Not only does he contend that it's solar driven but that we are on the brink of a new little ice age. Whatever - it's a darn sight more than 'variable weather'.



posted on Jun, 15 2013 @ 01:25 PM
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reply to post by starchild10
 


This guy did get the predictions right.




posted on Jun, 15 2013 @ 01:26 PM
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reply to post by starchild10
 


Actually, we are still in the last ice age as there is still ice at the poles.

I think when the ice starts to move down and affect a larger area it is called a glacial age.

That being said.....I have often speculated that could be what we are seeing at the moment.



posted on Jun, 15 2013 @ 01:28 PM
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Originally posted by Alternative4u
This is a good post today, but this all seems to have happened since Japan had the big nuclear accident 2 years ago, and I did read or hear that the planet earth has moved or tilted because of it, has anyone else got anything on that?


No. Because nothing has happened to the Earth's position or axial tilt.



posted on Jun, 15 2013 @ 01:32 PM
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reply to post by AngryCymraeg
 


It shifted 25 centimetres on its axis, which can affect the length of day and seasons, dunno about that small a change though.

EDIT: here we go...


The earthquake that struck Japan on Friday was so powerful that it actually moved the whole planet by 25cm, experts say.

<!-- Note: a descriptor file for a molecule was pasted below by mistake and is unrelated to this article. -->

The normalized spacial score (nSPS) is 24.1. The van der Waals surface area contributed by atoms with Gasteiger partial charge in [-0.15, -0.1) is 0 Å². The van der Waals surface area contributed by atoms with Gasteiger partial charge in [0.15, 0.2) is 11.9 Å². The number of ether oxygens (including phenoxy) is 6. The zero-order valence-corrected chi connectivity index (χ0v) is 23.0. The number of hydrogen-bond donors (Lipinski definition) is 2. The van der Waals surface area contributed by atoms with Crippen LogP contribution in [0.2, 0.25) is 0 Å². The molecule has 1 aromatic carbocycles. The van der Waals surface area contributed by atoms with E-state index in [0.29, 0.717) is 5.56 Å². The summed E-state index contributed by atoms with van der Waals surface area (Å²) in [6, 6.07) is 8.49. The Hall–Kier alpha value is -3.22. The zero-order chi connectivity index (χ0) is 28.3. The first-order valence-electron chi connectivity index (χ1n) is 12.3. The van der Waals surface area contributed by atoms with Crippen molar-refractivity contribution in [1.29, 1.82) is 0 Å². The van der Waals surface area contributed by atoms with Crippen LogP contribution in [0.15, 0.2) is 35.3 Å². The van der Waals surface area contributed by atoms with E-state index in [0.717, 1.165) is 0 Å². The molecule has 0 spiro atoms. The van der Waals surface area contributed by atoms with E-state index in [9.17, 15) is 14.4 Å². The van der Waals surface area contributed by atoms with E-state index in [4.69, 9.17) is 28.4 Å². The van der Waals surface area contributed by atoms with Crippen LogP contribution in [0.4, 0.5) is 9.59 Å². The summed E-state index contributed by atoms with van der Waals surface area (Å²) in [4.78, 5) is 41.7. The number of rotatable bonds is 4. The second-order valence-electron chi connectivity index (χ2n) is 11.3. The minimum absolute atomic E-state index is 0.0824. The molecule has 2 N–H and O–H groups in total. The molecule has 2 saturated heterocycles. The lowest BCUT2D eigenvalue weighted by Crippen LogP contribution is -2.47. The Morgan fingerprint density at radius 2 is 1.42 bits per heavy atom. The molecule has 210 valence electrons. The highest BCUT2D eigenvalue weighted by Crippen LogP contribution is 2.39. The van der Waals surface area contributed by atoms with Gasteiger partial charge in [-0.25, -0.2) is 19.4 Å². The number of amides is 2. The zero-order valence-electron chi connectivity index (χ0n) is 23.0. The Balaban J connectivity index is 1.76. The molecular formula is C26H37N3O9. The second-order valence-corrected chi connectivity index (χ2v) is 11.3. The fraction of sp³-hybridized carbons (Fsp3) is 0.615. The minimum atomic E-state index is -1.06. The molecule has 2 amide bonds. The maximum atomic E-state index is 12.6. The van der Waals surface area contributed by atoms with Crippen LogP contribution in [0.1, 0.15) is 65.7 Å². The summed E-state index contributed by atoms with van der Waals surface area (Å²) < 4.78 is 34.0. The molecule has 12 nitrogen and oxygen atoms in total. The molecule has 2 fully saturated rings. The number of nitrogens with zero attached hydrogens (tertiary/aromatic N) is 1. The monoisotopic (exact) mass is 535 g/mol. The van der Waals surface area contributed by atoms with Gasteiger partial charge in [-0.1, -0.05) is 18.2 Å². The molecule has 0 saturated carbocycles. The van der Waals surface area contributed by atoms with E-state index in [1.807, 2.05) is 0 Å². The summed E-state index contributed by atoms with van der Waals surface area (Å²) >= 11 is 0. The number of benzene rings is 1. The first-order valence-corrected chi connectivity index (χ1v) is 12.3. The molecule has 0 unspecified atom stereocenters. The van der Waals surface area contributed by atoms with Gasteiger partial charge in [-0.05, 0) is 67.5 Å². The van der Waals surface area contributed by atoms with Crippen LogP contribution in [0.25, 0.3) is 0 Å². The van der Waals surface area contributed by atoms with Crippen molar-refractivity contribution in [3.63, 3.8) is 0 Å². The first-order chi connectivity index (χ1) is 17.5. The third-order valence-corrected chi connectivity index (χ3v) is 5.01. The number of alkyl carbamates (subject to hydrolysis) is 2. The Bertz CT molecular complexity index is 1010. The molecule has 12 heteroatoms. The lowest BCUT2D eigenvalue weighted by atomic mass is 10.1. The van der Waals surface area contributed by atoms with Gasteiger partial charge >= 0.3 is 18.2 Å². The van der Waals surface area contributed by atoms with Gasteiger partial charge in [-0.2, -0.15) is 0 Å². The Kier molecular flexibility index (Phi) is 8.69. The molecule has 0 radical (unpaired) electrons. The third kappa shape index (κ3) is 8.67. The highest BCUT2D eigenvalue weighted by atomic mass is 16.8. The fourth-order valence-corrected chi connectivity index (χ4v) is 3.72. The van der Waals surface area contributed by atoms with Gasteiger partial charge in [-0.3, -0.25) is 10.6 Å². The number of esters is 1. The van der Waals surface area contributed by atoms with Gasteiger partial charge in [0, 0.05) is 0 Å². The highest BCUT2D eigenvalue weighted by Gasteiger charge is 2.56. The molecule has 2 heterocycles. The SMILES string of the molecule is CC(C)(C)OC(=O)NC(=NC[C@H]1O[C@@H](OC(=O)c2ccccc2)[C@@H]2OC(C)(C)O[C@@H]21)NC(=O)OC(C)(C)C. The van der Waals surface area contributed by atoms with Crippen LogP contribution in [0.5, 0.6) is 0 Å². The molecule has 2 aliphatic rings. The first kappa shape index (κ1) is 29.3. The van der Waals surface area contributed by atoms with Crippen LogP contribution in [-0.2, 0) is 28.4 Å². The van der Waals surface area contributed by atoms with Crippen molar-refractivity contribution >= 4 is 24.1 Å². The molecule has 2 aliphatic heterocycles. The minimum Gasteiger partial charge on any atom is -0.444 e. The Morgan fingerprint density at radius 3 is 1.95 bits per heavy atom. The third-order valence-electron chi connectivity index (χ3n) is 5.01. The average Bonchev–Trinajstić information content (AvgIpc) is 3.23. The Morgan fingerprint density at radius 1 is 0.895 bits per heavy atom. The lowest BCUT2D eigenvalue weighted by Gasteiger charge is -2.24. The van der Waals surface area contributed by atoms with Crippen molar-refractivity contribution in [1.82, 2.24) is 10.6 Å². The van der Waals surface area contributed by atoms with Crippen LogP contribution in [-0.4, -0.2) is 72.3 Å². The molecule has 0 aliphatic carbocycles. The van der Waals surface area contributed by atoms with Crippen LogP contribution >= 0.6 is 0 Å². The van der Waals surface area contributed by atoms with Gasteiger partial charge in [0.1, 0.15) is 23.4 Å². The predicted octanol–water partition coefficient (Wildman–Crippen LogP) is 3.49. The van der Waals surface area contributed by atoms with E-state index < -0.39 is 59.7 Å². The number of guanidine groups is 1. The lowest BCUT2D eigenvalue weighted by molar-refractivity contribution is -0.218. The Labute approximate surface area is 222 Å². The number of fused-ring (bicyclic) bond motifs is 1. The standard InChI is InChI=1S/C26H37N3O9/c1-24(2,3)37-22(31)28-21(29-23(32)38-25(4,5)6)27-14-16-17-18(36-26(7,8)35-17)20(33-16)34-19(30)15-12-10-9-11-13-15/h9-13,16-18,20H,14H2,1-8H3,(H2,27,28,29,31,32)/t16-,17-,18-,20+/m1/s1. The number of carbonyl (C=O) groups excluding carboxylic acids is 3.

According to Italy's National Institute of Geophysics and Volcanology the 9.0 magnitude 'quake was so powerful it shifted the axis around which the Earth rotates.

And the U.S. Geological Survey reported that the main island of Japan has been shifted 2.4 metres by the force of the disaster.

The shift to the Earth's tilt will have profound, if subtle effects on the length of the day and the passage of the seasons.


Source


edit on 15/6/13 by woogleuk because: (no reason given)



posted on Jun, 15 2013 @ 01:41 PM
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reply to post by Kali74
 




Solar cycles have a very small impact on Earths climate.


The logic it took to make this statement is astounding...There is absolutely no logical basis for this statement. You would expect the members here to accept the Sun has very little impact on the climate of the Earth? You must be joking...please tell everyone you are joking...
edit on 15-6-2013 by totallackey because: amended content...



posted on Jun, 15 2013 @ 01:56 PM
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More of the mini ice age, certain scientists have been saying this for years. If this is true, I would like to know where to relocate to, I cannot stand freezing all year.

A recent report.

www.express.co.uk...


As if the outlook wasn’t bleak enough already, meteorologists believe the shivering start to 2013 has been the coldest in more than 200 years.

More worryingly, the combination of sub-zero temperatures and heavy snow experienced across much of the country recently could be the prelude to a new Ice Age that will begin next year and last for 200 years.

Russian scientist Dr Habibullo Abdussamatov, of the St Petersburg Pulkovo Astronomical Observatory, painted the Doomsday scenario saying the recent inclement weather simply proved we were heading towards a frozen planet.

Dr Abdussamatov believes Earth was on an “unavoidable advance towards a deep temperature drop”. The last big freeze, known as the Little Ice Age, was between 1650 and 1850.

Today he said: “The last global decrease of temperature (the most cold phase of the Little Ice Age) was observed in Europe, North America and Greenland.

“All channels in the Netherlands were frozen, glaciers were on the advance in Greenland and people were forced to leave their settlements, inhabited for several centuries.

“The Thames river in London and Seine in Paris were frozen over every year. Humanity has always been prospering during the warm periods and suffering during the cold ones. The climate has never been and will never be stable.”